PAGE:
W3C home > Mailing lists > Public > public-prov-wg@w3.org > June 2011

RE: smaller example

From: Myers, Jim <MYERSJ4@rpi.edu>
Date: Thu, 16 Jun 2011 11:49:12 -0400
Message-ID: <B7376F3FB29F7E42A510EB5026D99EF2052ED5A8@troy-be-ex2.win.rpi.edu>
To: Satya Sahoo <satya.sahoo@case.edu>
CC: Provenance Working Group WG <public-prov-wg@w3.org>
 

 

From: Satya Sahoo [mailto:satya.sahoo@case.edu] 
Sent: Wednesday, June 15, 2011 9:56 PM
To: Myers, Jim
Cc: Provenance Working Group WG
Subject: Re: smaller example

 

Hi Jim,

I wanted to clarify the following point:

> * there is/are mutable property(ies) of A that is/are correspond to
immutable property(ies) of B (i.e. ones that are integral to B's
identity)

 

If a set of property(s) are integral to B's identity (and immutable),
while they are mutable for A - are these property(s) integral to A's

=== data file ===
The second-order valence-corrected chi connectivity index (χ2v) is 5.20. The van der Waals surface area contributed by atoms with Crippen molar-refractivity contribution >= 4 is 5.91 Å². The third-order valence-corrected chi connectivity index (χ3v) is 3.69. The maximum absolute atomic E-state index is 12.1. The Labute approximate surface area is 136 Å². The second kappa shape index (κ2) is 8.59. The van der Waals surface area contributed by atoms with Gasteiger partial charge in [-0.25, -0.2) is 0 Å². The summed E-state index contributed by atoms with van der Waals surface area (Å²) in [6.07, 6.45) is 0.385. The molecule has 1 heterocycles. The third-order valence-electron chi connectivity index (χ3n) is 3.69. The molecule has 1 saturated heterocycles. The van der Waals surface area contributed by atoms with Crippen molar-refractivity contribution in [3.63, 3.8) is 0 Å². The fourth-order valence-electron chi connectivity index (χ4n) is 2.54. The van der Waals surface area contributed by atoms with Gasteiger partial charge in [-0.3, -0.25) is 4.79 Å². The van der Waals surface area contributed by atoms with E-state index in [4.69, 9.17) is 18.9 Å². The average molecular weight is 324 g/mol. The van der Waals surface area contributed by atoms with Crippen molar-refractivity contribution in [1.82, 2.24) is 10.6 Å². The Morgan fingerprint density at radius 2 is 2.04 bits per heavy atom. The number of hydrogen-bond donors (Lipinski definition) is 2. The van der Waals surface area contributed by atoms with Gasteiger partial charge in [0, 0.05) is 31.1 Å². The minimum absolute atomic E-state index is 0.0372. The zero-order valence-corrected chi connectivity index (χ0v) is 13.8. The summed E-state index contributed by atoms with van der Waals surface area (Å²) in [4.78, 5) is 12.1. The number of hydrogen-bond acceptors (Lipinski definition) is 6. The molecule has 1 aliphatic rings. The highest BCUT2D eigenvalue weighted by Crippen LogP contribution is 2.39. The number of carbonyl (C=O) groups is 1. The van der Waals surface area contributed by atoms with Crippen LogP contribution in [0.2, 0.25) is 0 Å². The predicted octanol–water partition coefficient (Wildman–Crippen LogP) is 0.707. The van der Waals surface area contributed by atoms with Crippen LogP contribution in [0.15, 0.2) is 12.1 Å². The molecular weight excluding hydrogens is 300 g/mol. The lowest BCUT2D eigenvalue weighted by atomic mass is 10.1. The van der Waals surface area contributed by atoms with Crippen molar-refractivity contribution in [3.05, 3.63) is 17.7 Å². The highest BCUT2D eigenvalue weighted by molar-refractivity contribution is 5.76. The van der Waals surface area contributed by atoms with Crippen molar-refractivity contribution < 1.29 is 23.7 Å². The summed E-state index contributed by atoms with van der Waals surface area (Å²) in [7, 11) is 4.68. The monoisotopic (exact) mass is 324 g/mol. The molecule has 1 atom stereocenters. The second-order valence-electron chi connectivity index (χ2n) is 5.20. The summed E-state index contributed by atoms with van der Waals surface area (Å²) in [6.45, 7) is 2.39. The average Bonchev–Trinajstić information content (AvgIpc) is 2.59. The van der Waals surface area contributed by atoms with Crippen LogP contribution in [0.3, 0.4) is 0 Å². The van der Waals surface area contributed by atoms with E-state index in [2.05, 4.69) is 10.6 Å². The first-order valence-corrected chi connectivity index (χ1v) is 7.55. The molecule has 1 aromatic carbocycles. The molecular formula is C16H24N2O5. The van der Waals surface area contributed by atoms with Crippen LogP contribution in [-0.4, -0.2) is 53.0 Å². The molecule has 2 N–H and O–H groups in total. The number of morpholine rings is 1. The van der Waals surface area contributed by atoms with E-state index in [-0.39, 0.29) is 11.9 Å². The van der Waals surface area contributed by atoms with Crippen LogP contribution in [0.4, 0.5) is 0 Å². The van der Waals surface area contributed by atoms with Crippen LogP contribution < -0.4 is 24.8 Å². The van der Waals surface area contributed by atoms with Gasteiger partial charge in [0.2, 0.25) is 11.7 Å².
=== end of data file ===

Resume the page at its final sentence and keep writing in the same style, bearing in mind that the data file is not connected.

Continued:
identity also? 

 

No. An example is the discussion of file container A (has a name/path on
disk and mutable content) versus a file-as-fixed-set-of-bytes B (has
name/path and a fixed content).

 

Case I: If they are integral to A's identity I am not sure how can they
be mutable, else 

 

Case II: If they are not integral then how can A and B represent the
same entity/part of the world (at any specific point in time) since the
set of identifying property(s) of two identical entities will also be
identical? 

I view this as A and B representing the same 'stuff' through the lens of
two different theories/object models of the world. I can see files as
mutable containers or as fixed things. At a given point in time, the
theories/object models should allow agreement on what 'stuff' is being
discussed/modeled by specific things (identified instances in those
theories/models) - I can agree that my named file A actually has the
content that means it the thing you think of as immutable file B.

> * If B is an IVP of A, they must have the same values for all
immutable

properties they have in common (for their entire existences...).

Agree (identifying property(s) of an entity cannot change without
changing the identity of the entity)


>* The distinction between A and B becomes relevant when one is
discussing processes that affect the aspects of entity state represented